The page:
Effect of time in service on the Oxidative Induction Time of Shell Rumula X diesel lubricating oil


  1. Hiltz, J.A.
  2. Keough, I.A.
  3. Haggett, R.D.
Corporate Authors
Defence Research Establishment Atlantic, Dartmouth NS (CAN)
Problems with the auxiliary diesel engines on CF Ships, specifically carbon build-up on piston heads, resulted in a systematic study of the engines in an attempt to determine the cause. Analysis indicated that the lubricating oil was suffering from a severe fuel dilution problem. Low load engine operation was thought responsible for these problems and a number of fixes were made. These included the introduction of low load injector nozzles, increasing the engine cooling temperature, raising the charge air temperature and increasing the turbo speed. However, the carbon build-up problem persisted. The lubricating oil used in these engines, MIL-L-9000H(1), was identified as a potential contributor to the carbon build-up. In particular, the oxidation stability of the oil was questioned. A study of the oxidative stability of the oil (2) indicated that MIL-L-9000H, the oil specified for the propulsion and auxiliary diesel engines on CF Ships, exhibited less oxidation resistance than several commercially available SAE 40 diesel lubricating oils. In this paper the results of a study of the oxidative stability of Shell Rimula X diesel lubricating oil following service in four diesel generators on HMCS Vancouver are reported.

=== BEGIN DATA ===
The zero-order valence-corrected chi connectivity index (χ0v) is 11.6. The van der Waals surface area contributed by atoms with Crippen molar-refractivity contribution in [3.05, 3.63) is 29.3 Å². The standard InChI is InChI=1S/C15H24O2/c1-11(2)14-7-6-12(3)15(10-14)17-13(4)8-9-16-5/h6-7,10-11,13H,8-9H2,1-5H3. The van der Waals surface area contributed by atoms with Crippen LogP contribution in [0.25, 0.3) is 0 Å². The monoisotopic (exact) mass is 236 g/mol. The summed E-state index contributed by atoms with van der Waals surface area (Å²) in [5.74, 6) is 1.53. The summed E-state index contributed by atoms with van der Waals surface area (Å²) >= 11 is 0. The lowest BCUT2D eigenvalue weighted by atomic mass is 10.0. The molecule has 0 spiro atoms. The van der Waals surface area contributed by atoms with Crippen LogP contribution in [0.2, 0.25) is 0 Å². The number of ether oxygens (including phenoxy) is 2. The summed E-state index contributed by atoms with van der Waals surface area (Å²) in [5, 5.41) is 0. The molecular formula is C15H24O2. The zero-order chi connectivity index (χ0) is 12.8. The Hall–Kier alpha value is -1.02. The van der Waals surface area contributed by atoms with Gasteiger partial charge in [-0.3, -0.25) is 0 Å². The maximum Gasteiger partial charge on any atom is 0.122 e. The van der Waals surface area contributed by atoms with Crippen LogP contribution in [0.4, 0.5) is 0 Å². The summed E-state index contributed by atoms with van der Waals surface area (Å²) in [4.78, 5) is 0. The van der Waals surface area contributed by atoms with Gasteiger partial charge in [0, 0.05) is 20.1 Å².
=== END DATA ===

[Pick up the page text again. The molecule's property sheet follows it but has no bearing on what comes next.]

Report Number
DREA-SR-2001-094-SES-VIII-PAP-38 — Special Report
Date of publication
01 Oct 2001
Number of Pages
Hardcopy;Document Image stored on Optical Disk

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